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de Carmen, Playa de Santiago, La Gomera, Canary Islands
Ermita de Carmen, Playa de Santiago, La Gomera, Canary Islands.
Roman Catholic, Diocese
of San Cristóbal de La Laguna.
This whitewashed church is hewn into a southerly facing vertical
cliff. On stepping through the entrance, you find yourself in
the centre of a small church, the body of which is parallel
to the road. Immediately facing you is a large statue of the
Virgin Mary, adorned with flowers, and backed by a rocky wall.
To the left is the altar, a simple communion table with a crucifix
and two candles. Behind the altar a large wooden cross is mounted
on a plain wall. Atations of the cross hang on two other walls.
There are 14 modern looking pews, designed to seat three to
four people each, depending upon size! It intrigued me that
the altar was at the west end of the church.
On a notice board there were details of masses held at this
church and neighbouring ones. My past visits here have always
been in July, when an annual fiesta, Nuestra Señora la Virgen
del Carmen, is centred on this church. It starts with an outdoor
mass followed by a procession of dancers in traditional costumes,
carrying the statue of the Virgin to the harbour. The statue
is then placed on a decorated fishing boat, which leads other
boats out to sea in a grand procession. They return when darkness
has fallen to a spectacular fireworks display, with much merriment,
dancing and consumption of alcohol!
Playa de Santiago is a small fishing village on the south coast
of La Gomera, which is a small island to the west of Tenerife
in the archipelago of the Canary Islands. The village is not
naturally pretty, with its two headlands of volcanic rock and
a beach of shingle and black sand; however, man has given it
a helping hand, with substantial planting of tropical shrubs.
La Gomera has been spared the ravages of mass tourism that have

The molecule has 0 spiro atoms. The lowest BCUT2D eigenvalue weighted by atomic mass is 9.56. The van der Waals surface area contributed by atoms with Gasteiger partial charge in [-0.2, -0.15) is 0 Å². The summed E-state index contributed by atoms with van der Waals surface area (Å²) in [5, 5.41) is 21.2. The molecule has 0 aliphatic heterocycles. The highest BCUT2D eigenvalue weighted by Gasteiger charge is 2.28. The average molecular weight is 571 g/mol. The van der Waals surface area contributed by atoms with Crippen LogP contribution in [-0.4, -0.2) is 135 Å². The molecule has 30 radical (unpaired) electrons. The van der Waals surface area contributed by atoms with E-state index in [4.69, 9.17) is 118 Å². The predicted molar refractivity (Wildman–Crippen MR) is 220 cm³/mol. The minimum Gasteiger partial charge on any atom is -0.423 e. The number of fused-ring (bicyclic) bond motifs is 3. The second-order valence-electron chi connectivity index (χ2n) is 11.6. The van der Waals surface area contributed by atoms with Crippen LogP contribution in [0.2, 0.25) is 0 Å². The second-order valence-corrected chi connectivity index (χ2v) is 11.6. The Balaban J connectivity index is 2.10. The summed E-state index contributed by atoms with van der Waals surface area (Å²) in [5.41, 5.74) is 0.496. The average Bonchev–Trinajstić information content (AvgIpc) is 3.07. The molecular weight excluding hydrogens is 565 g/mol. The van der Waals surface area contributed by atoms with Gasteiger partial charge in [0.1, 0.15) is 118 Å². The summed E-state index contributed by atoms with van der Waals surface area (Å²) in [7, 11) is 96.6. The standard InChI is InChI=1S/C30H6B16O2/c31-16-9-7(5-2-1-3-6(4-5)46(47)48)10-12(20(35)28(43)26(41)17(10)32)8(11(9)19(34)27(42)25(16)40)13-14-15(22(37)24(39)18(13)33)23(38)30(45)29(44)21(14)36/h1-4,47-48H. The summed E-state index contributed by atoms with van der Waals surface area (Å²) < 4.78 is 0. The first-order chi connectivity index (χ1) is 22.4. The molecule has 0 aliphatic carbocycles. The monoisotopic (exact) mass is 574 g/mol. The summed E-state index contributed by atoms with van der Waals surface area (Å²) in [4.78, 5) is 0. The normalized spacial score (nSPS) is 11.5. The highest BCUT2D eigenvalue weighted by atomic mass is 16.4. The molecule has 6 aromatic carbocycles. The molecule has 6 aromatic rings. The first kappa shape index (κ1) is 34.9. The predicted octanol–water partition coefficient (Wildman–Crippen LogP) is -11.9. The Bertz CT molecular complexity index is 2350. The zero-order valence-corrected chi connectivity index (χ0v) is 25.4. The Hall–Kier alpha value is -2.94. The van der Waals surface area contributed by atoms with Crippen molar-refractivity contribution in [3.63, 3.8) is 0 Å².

occurred in Tenerife, aiming to attract the more discerning
and up-market traveller who seeks tranquillity and luxury. A
five star hotel owned by the Norwegian shipping magnate Fred
Olson lies on the easterly headland, whilst the westerly one
is occupied by the luxury properties of the British Holiday
Property Bond. The village has a string of small bars, restaurants
and shops along its promenade, interspersed with shady trees,
tropical plants and palm trees. The church lies at the harbour
end of the village and is situated next to the restaurant La
All I could find out was that the priest was called Padre Javier.
The date & time:
Sunday, 4 October 2009, at 10.00am.
What was the name of the service?
How full was the building?
It was pretty full when I entered, but people kept coming in.
I would estimate there were at least 50 in the congregation,
mainly middle aged and elderly, at the start of the service.
Did anyone welcome you
Was your pew comfortable?
It was a wooden pew so not exactly armchair comfort, but the wooden kneeler looked distinctly uncomfortable so I didnít try it out.
How would you describe the pre-service
It was quiet. When I entered, five minutes before the service
was due to start, the priest was speaking, presumably giving
What were the exact opening words of the
In nomine Patris, et Filii, et Spiritus Sancti.
What books did the congregation
use during the service?
Cantoral Básico. I think the only time this